People should be aware of where they get their news

Icon courtesy of Benstein, Flickr

There were many uncomfortable realities people on each side of the political spectrum faced during the 2016 election cycle, and chief among these realities was coming to terms with the possibility of Russian interference.

While to some this was a welcome scapegoat to explain why one’s candidate was doing poorly or why another candidate was doing well, the novelty has more than worn off and only now have we begun to see tangible proof. Lawmakers have released more than 3,000 examples of ads that were bought by Russian operatives, and with it they have given us cause to reconsider how we get our information online.

It seems that for the most part the ads don’t push one specific candidate forward, but rather portray all candidates in varyingly positive and negative lights. A post by “Army of Jesus” had Satan challenging Jesus to an arm wrestling contest to ensure the election of Hillary, while “LGBT United” had an ad of a hunky Bernie Sanders posing in front of the White House.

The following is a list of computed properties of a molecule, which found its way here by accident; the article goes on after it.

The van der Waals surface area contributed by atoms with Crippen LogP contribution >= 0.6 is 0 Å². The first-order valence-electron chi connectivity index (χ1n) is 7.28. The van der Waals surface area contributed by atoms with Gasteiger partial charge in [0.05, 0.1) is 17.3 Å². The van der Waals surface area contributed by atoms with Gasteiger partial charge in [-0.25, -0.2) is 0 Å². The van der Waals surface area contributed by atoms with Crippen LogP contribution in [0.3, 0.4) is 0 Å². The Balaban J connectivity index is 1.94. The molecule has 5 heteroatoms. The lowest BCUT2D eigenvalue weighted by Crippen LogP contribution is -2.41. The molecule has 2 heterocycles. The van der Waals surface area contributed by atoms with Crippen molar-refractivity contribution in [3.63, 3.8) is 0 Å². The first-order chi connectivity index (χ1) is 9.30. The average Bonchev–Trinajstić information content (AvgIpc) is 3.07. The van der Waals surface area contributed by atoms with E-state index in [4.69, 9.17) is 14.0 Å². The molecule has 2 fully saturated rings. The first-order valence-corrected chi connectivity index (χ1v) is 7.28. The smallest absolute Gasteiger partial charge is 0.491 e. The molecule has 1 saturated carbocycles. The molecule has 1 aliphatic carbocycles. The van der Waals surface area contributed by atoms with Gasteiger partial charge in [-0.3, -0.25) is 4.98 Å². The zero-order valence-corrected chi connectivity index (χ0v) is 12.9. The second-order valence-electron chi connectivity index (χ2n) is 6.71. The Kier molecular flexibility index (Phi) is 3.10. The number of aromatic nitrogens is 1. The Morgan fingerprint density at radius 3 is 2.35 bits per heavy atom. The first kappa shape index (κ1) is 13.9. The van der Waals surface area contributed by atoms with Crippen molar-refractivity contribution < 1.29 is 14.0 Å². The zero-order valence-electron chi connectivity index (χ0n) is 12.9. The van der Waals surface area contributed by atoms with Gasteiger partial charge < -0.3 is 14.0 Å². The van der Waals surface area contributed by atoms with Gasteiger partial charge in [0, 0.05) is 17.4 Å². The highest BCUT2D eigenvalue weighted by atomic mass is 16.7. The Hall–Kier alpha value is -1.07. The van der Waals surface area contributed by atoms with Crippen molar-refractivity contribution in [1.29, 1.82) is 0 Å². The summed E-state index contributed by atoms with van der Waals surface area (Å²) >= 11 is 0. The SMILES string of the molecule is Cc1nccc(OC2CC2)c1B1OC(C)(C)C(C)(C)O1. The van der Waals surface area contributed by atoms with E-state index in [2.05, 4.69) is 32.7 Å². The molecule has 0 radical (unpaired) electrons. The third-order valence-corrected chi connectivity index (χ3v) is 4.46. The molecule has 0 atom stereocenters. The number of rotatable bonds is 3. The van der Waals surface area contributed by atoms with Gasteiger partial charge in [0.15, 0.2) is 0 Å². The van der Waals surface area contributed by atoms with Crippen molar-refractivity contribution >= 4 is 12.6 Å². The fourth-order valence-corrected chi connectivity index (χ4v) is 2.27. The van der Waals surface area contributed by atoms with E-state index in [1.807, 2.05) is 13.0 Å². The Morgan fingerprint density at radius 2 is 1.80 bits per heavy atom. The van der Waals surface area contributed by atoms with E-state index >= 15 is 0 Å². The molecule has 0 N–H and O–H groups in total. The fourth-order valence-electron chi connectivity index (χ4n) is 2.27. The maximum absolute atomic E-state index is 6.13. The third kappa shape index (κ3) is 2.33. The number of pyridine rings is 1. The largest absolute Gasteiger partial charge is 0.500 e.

The point is these ads apparently intend to sow polarization among United States residents, not necessarily to support one candidate over any others. To some that might not sound too bad, but to think so would be wholly missing the point.

The fact that our weakness from an outsider's perspective is how polarized we have become, and may still become, is deeply troubling. Few would argue our political landscape has become less divisive in recent years, and our enemies would seek to capitalize on this. And they’re using our oftentimes thoughtless social media habits to do so.

It’s difficult to gauge how effective these ads were, admittedly. Ultimately though, their strategy relied upon the tendency for people to go to news sources that match whatever they want to hear and don’t necessarily tell the whole, or any sort of, truth.

This is where I’m supposed to propose some sort of solution to people’s news gathering habits. Well the truth is, there isn’t much strategy involved in making sure you aren’t being influenced by these ads. If a political page is using advertisements or other shady means of grabbing your attention, you should be extremely wary of them.

Frankly though, most of these ads are so low quality and thoughtless, only very few will ever be at risk of falling for them. They don’t seem designed to target large groups to begin with. The real solution here is to fight against political polarization, be respectful of other’s political opinions and get your information from a variety of sources.